The past decade has seen increasing competition between graduates for jobs; indeed, universities are now frequently scrutinised and evaluated on their graduateemployment success rates (Airey, Dredge, & Gross, 2014; Dredge et al., 2012; Whitelaw & Wrathall, 2015). In Australia, the Office of Learning and Teaching (OLT) has had, in recent years, a strong focus on projects and fellowships that deal with enhancing graduate job-readiness in a number of discipline areas. For example, in 2015 the OLT funded more than a dozen projects or fellowships to work on improving graduate employability. Graduate employability is thus a recognised issue in higher education at a national level in Australia. In mid-2015 a set of learning and teaching academic standards was published as part of the OLT Setting the standard: establishing Threshold Learning Outcomes for tourism, hospitality and events higher education in Australia project. Under the new standards which are focused on successful graduate outcomes including employability (Whitelaw, Benckendorff, Gross, Mair, & Jose, 2015), Bachelor degree graduates are required to demonstrate: The application of knowledge and skills to design and deliver event services and experiences; • The application of cognitive skills to collect, analyse and synthesise information to develop solutions and evaluate outcomes for routine events problems; and • Reflection on their own conduct and the performance of others to improve their own interpersonal skills and independent learning capabilities in routine events settings. The application of theory to practice in routine events settings is thus a key driver in the new Threshold Learning Outcomes (TLOs) in the field of events studies in higher education in Australia, even at the undergraduate level. The third year Event Management course at USC was recently overhauled to achieve the new TLOs. The redevelopment centred on the inclusion of experiential learning activities and assessment tasks; students now work in small groups to conceptualise, plan, execute and evaluate an event for the wider student body. Thelearning activities are designed to give students the opportunity to apply key theoretical concepts of events management to a real event experience, and to develop both their skills and their confidence - thereby enhancing their employability as graduates. This paper presents some of the practicalities, challenges and key learnings of this approach which may be helpful to educators in other fields.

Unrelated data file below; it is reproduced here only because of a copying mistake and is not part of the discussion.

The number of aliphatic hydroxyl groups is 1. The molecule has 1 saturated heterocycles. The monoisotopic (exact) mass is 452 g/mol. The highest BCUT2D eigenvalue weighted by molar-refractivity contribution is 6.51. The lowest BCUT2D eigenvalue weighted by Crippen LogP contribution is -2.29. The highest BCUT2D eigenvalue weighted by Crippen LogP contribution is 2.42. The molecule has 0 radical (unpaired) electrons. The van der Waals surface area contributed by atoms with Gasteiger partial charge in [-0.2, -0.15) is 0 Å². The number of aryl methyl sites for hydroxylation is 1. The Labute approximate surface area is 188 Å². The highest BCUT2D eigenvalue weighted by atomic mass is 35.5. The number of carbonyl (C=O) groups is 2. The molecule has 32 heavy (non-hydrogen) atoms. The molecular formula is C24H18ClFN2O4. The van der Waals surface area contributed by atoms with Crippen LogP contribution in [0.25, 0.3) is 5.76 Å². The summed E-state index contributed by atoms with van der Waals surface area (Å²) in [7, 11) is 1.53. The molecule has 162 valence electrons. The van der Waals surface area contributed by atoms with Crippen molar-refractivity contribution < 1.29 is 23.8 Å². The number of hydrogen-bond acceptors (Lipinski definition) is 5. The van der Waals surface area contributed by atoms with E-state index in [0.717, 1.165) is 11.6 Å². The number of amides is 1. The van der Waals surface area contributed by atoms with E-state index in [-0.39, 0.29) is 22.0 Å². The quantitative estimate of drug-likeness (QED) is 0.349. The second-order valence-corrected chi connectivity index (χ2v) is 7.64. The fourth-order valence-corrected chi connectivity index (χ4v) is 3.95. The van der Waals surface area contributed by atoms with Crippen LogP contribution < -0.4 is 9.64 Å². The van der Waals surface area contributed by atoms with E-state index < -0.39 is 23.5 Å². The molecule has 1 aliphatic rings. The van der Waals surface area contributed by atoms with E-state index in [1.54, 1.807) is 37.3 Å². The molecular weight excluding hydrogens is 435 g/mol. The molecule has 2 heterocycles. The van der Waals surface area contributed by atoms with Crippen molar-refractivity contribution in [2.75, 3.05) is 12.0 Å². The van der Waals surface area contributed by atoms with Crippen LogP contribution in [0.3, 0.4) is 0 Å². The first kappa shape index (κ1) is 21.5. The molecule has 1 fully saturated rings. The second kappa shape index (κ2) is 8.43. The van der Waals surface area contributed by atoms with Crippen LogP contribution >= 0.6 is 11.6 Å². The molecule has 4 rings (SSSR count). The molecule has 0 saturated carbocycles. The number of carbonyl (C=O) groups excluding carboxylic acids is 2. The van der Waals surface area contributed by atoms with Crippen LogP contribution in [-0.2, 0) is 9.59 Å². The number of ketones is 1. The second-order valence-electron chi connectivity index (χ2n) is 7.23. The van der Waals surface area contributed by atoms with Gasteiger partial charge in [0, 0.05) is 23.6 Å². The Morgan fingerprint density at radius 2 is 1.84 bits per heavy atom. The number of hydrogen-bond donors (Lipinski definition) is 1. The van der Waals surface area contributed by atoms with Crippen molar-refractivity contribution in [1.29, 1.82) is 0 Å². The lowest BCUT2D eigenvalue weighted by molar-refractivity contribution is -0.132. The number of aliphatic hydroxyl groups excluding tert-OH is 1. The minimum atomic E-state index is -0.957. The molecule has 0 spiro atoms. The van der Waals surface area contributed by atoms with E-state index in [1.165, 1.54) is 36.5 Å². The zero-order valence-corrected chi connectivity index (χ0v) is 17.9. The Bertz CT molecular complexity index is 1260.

2016 Learning & Teaching Week: 2020 Teaching Visions. 2020 - What's Next?, Sunshine Coast, Australia 31 October - 4 November 2016